By Alex Marino, Staff Writer
The Madagascar landscape from North to South goes through a geographical transformation as the highlands flatten into open savannas of tall golden brush, deep red earth, and jagged rock formations. Ancient baobab trees aged one-thousand plus years protrude into the open sky as a formidable natural icon. After another four-hour journey through this incredible landscape, we arrived at Isalo, where we spent two nights in an outdoor tent-style hotel situated in a valley surrounded by red rock formations and desert cactuses reminiscent of Sedona. After a short hike and photo shoot atop the rock formation, we rested up after a long day on the road.
The morning sunshine glowing across the valley energized our spirits for a day of unforgettable experiences unique to Madagascar. We started off on the Namazaba hike in an environmental protection zone for our first interaction with lemurs. After hanging out and observing them in their natural habitat, we followed Felix, our Barri Malagasy guide, to the “blue pool,” “black pool,” and natural spring waterfalls. The natural beauty and calming sensation of these flowing mountain pools demanded a courageous dip into the freezing water. Despite the initial shock, the experience was both an invigorating and refreshing dive into the islands terrain, and Felix and Melissa got a kick out of watching the Vasahs (white men) strip down and freeze to death. Moving on we journeyed through a deep canyon and spotted a mystical owl perched on a branch at the base of the canyon, adding to the endemic wildlife sightings. We concluded the hike with a traditional Malagasy cuisine of Zebu and potatoes picnic-style in the open woods beneath the lemurs.
After the hike, our adventure continued on horseback into the open savanna and up through the rock mazes. We made some attempts to trot the horses, but the racehorse mentality steered mine off track into a gallop, while Nash and Fred lingered nonchalantly in the rear, and Donna (Melissa’s dog) battled her persistent male companion. So, instead, we took a more leisurely stroll through the colorful terrain for two hours while taking in the fresh country air. We returned back to our tents exhausted from a day full of once-in-a-lifetime adventures, but it was still just the surface of what Mada had to offer.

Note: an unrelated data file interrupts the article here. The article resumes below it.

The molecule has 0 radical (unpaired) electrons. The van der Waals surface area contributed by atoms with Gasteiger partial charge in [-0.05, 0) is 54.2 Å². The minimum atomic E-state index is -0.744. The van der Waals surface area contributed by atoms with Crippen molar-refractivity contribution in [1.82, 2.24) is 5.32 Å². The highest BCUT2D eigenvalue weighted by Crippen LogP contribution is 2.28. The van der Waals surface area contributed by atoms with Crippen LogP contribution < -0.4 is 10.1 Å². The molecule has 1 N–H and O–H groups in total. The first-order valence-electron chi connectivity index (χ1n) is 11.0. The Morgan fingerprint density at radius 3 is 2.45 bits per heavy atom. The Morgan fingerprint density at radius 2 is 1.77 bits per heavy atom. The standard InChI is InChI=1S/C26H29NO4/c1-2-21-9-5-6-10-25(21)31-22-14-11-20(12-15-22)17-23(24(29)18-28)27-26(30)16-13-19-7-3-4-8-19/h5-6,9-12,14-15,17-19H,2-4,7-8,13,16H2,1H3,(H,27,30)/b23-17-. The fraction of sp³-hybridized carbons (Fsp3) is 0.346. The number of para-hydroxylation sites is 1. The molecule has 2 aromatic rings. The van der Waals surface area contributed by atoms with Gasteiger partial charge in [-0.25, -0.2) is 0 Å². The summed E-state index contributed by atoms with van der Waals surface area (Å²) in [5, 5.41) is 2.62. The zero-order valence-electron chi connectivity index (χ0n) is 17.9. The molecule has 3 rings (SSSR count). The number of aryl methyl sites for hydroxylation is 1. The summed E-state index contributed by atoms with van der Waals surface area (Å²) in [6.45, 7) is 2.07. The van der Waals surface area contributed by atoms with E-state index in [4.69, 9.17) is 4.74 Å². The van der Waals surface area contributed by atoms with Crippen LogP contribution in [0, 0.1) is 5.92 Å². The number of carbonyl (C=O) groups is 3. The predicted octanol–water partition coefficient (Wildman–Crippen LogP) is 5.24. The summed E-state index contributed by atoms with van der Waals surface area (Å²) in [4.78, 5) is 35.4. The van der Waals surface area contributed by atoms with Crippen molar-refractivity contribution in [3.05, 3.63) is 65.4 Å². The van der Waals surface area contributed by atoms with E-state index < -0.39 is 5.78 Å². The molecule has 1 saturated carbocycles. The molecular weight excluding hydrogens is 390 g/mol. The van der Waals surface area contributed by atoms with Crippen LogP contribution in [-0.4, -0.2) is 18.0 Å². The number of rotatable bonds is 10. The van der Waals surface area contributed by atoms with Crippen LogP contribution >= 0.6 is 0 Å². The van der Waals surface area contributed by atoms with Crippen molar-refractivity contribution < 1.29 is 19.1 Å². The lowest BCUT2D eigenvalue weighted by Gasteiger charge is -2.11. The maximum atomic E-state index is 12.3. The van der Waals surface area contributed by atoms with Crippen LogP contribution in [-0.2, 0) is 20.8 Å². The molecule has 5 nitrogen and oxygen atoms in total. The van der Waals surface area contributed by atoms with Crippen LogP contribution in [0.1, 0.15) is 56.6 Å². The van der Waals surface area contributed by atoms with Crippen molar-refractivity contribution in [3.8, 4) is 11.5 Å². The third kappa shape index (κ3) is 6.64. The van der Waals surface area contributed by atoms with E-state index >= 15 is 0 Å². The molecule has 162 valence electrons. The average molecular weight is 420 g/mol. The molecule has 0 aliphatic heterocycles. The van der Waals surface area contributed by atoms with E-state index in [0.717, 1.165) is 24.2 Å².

For our last stop-off, Taheen suggested the eco-friendly Princess Lagoon hotel perched right on the Mozambique Channel. The French doors, courtyard gardens, infinity pool, and candle lit beach cafe created a quaint vintage-style atmosphere with a calming lagoon background. Princess Lagoon is solar-powered and fixated on the local content principle as it only purchases products from within a 50 km vicinity. After a relaxing candle lit Zebu dinner, we rested up for our morning travel to Fort Dauphin. In usual style, we took a morning stroll down the beach to give Donna her exercise and test Melissa’s stick fighting abilities against pesky Malagasy strays attempting to challenge her territory.
Nash has already explained the difficult poverty scene we faced everywhere in Madagascar, and the beach is no exception. Local entrepreneurs gravitated towards us to push their hand-crafted products and massage services in a desperate attempt to make a sale. This morning, however, offered a different experience than before, as two local Malagasy brothers, both named Mario and younger than 10 years old, approached Melissa and I with no motive other than introducing themselves and showing the open-hearted kindness you often see in children. The younger Mario held our hands as we walked down the beach and looked at Melissa with glowing eyes like he’d been waiting to meet her his entire life. For their unabashed kindness Melissa offered them some “bom bom” (candy), and Donna even gave out high-fives. In the Mario brothers we saw kids full of joy, laughter, and imagination, but I couldn’t help but wonder how long their spirits would stay so wholesome as they headed into a life of extreme poverty and poor education. It was the perfect realization of how life here can be transformative to the human spirit despite the “Mora Mora” mindset (think Hakuna Matata, or a relaxed, worry-free outlook on life) adopted by the Malagasies. That realization was a difficult yet important feeling to keep as we headed into a business development project that had real potential to implement effective and sustainable change for the Malagasy people and a more promising future for Mario.